Since then, statements from various official sources have sought to limit the damage. Cabinet Secretary Abeysinghe denied that the project was even on the agenda, though he remained silent on the assassination issue. The media statement issued by the president’s office, however, says the project was discussed, in which the president "highlighted" the importance of a deep sea port to Sri Lanka. That's two directly opposing statements. Further clarifications by other officials says the Sri Lankan president only referred to secret services of various countries assassinating leaders.  Local media reported a "heated discussion" between the prime minister and the president on Indian involvement in the port project, with the former favouring Indian involvement.

Last year, media reports had noted that a consortium made up of Container Corporation of India (Concor) APM Terminals BV, John Keells Holdings and Maersk Line was bidding for the project valued at approximately $550-600 million. The South Terminal is already owned and operated by state-run China Merchant Holdings (International). Colombo Port ranks among the top 35 ports in the world, and given that about 75 percent of the transshipment is meant for India, the assumption is that the deal would be good for both. But it's not that simple.

With The Hindu standing by its story ( or rather its sources) the question that arises is why the president chose to talk spy stories at a cabinet meeting, building on a series of events which seem to point to thwarted ambitions and unhinged minds rather than any grand design. The second aspect is more specific. The president came to power full of sound and fury against Chinese investment in the island country. Yet in July 2018 while inaugurating a Chinese funded hospital in his home constituency, he announced that China had “gifted” two billion yuan to be used for any project that would delight the president. Surely the president was aware of Sri Lanka’s debt trap estimated at 77 percent of its GDP, and that  Hambantota port had to be given to China in lieu of repayment of loans, for a near free ride for 99 years. Surprisingly, the country continues to turn to Beijing for fresh loans, with the Central Bank of Sri Lanka working with its Chinese counterpart for a $1.25 bn loan aimed at paying off its many creditors.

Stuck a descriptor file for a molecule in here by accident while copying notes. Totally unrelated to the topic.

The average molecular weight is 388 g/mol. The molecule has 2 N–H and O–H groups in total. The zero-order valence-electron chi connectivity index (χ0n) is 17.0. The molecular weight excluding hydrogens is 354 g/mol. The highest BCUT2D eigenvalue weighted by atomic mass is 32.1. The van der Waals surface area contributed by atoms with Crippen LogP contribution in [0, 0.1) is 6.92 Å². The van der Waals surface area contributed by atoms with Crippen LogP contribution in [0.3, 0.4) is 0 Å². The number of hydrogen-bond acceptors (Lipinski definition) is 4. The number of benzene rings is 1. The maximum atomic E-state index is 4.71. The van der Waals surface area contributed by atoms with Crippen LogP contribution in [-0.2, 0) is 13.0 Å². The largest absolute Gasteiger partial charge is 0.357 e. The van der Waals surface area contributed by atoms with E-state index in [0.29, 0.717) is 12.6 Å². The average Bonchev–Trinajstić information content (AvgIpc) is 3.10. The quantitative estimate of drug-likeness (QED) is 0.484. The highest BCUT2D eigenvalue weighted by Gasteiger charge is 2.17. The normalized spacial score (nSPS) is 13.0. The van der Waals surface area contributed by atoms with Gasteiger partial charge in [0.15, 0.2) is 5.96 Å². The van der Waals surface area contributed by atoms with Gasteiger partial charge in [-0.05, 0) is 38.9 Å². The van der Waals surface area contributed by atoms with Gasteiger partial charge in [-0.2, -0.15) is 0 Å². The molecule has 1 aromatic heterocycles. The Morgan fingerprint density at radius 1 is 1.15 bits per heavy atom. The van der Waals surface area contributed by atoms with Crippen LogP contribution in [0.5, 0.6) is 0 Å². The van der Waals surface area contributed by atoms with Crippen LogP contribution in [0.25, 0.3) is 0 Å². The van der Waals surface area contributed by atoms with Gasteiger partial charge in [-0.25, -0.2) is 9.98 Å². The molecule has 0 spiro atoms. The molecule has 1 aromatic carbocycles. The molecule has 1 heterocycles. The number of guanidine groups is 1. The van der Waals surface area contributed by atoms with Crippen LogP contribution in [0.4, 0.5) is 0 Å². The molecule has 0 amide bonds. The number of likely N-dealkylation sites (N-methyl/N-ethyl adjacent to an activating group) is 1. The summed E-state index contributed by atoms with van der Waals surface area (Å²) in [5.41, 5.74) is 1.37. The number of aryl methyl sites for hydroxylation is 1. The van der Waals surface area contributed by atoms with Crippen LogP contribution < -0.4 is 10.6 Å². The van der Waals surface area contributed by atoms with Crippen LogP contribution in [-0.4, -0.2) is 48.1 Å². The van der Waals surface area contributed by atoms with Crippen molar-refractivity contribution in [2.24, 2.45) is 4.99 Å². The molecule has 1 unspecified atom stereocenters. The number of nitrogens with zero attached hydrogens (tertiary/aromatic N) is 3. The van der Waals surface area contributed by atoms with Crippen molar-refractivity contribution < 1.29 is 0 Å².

The Nikkei Asian Review  notes that of the accumulated foreign debt estimated at $55 billion. Chinese lenders hold 10 percent of this total, Japan accounts for 12 percent, the Asian Development Bank 14 percent and the World Bank 11 percent. With the Japanese Defence Minister making a ground-breaking trip to Sri Lanka in August, Tokyo is clearly in play in the island. So is India. All that combined investment has to however compete against China’s two-pronged method of doing business, which is to buy up major political leaders and burying their country in debt. It’s a daunting task. And here’s the thing. As against what spy thrillers advocate, assassinating a leader or two is not going to fundamentally change the reality of Chinese clout. In the larger picture, President Sirisena is simply not important enough.

Updated Date: Oct 20, 2018 17:09:15 IST